The Plight of the Aguaje


Brian Griffiths

Director of Research

Brian Griffiths is passionate about sustainable natural resource management and wildlife economies in the Peruvian Amazon. He is a human ecologist that also engages with anthropology, ecology, and conservation biology, and prioritizes community-driven work. His recent projects include the ecology of natural Amazonian mineral licks and the influence of cultural practices on hunter behavior, each conducted in collaboration with the Indigenous Maijuna people of Peru. Brian has done consulting work with the Smithsonian and United Nations, among others, on topics ranging from environmental education to wildlife economics. Brian helps direct the Amazon Center for Environmental Education and Research (ACEER, Director of Research) and OnePlanet (Director of Conservation Science). He holds a Ph.D. in Environmental Science and Public Policy (George Mason University) and bachelor’s degrees in Plant Science and Environmental Engineering (University of Delaware), and is a faculty member in the Earth Commons at Georgetown University where he teaches courses in sustainability. Before coming to Georgetown, Brian was a Postdoctoral Fellow at George Mason University, the Executive Director of ACEER, and a Fulbright grantee.

Learn more about Brian Griffiths

September 27, 2021

The Plight of the Aguaje


A stand of palm trees towers above the swampy forest floor, 10 meters, 20, 30. Just visible at the top of the tree is a flash of color—stark red against the white, misty air of the rainforest. The breath of a breeze is followed by a plunk. An odd, scaly fruit—the size of a large chicken egg—pops back up to the surface of the stagnant water. An aguaje. Perhaps a snack for a tapir later, I think – or, perhaps a snack for me? I’m not the aguaje fruit’s native seed disperser, but I can’t resist the sweet orange flesh hiding behind its scaly exterior. I pull out a knife and set to work. My snack is made even more enjoyable by the presence of a pair of mated macaws nesting atop the trunk of a nearby dead aguaje, which has lost its crown; I can almost hear the begging of their little chicks in the nest.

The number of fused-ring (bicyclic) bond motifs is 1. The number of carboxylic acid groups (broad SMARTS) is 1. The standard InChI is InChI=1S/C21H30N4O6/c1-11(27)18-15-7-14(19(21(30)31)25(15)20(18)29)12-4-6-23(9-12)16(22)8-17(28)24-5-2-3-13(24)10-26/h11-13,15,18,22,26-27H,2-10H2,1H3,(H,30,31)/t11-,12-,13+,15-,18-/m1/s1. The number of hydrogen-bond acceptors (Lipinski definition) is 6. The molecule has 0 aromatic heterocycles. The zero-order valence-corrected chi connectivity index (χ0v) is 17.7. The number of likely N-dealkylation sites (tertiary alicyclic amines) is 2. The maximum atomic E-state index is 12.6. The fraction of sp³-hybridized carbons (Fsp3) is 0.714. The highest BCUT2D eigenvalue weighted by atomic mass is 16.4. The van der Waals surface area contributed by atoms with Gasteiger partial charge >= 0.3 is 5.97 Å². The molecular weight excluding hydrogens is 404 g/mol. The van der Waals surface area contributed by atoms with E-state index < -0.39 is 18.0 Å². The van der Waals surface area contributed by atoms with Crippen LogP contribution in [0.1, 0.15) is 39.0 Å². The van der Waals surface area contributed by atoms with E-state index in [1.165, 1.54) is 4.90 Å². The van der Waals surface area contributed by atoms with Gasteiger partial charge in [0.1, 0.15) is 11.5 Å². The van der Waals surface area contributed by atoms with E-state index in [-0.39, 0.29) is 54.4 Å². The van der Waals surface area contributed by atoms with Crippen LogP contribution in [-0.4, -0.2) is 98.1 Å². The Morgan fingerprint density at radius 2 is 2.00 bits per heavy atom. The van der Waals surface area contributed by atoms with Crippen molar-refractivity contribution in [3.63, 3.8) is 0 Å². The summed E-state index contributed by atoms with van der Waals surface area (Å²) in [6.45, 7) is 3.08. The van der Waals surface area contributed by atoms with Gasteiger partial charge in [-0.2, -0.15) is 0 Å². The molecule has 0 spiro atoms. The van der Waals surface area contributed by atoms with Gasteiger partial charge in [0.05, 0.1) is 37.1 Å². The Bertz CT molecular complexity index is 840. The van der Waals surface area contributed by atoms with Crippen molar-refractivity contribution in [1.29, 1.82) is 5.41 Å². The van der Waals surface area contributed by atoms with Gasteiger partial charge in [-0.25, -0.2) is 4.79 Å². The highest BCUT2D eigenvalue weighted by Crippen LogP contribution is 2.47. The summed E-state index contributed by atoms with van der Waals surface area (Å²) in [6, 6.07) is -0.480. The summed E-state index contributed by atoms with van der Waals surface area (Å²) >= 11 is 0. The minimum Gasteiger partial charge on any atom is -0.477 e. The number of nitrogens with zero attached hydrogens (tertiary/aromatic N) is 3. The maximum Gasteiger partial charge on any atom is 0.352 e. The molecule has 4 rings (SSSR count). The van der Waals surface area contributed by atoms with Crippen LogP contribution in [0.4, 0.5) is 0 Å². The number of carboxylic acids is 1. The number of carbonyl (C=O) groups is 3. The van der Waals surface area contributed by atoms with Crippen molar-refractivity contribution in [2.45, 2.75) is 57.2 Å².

This mammoth palm tree, Mauritia flexuosa, or the aguaje palm, is one of the climax species of the Amazon, forming monocultures for acres in flooded areas. As I can attest, it’s a delicious fruit that’s a prized commodity for millions of people in the Amazon. Each tree can grow hundreds of the fruit yearly; to cut them down for their desirable produce is a profitable business venture. 

Unfortunately, the aguaje palm is dioecious: the trees are distinctly male or female. Only the females produce fruit, so they are the trees that are chopped down. The remaining female trees’ fruit will be consumed by large primates, tapirs, and other mammals, the seeds dispersed. The seedlings that sprout will be 50% female and 50% male, by chance. Over generations, the ratio of females to males slowly shrinks, and stands become dominated entirely by male trees. When those trees die—unable to reproduce or provide food for the mammals—the entire ecosystem is lost.

How can the drive for economic growth be reconciled with environmental conservation? In this case, the aguaje provides habitat, food, nesting sites, and countless other ecosystem services – but it also provides almost 150 metric tons of fruit to the city of Iquitos alone, each month

Members of some rural communities in the Amazon have a solution. Instead of cutting down the trees, aguaje harvesters are using locally-made and sourced harnesses to climb and gather fruit, allowing female trees to continue production. A group of entrepreneurs are even trying to grow aguaje trees in their chacras, or agricultural fields, for sustainable harvesting that doesn’t require a trip to the forest. Invariably, some of these fruits are missed and lost, sustaining the animal populations and future generations of aguaje


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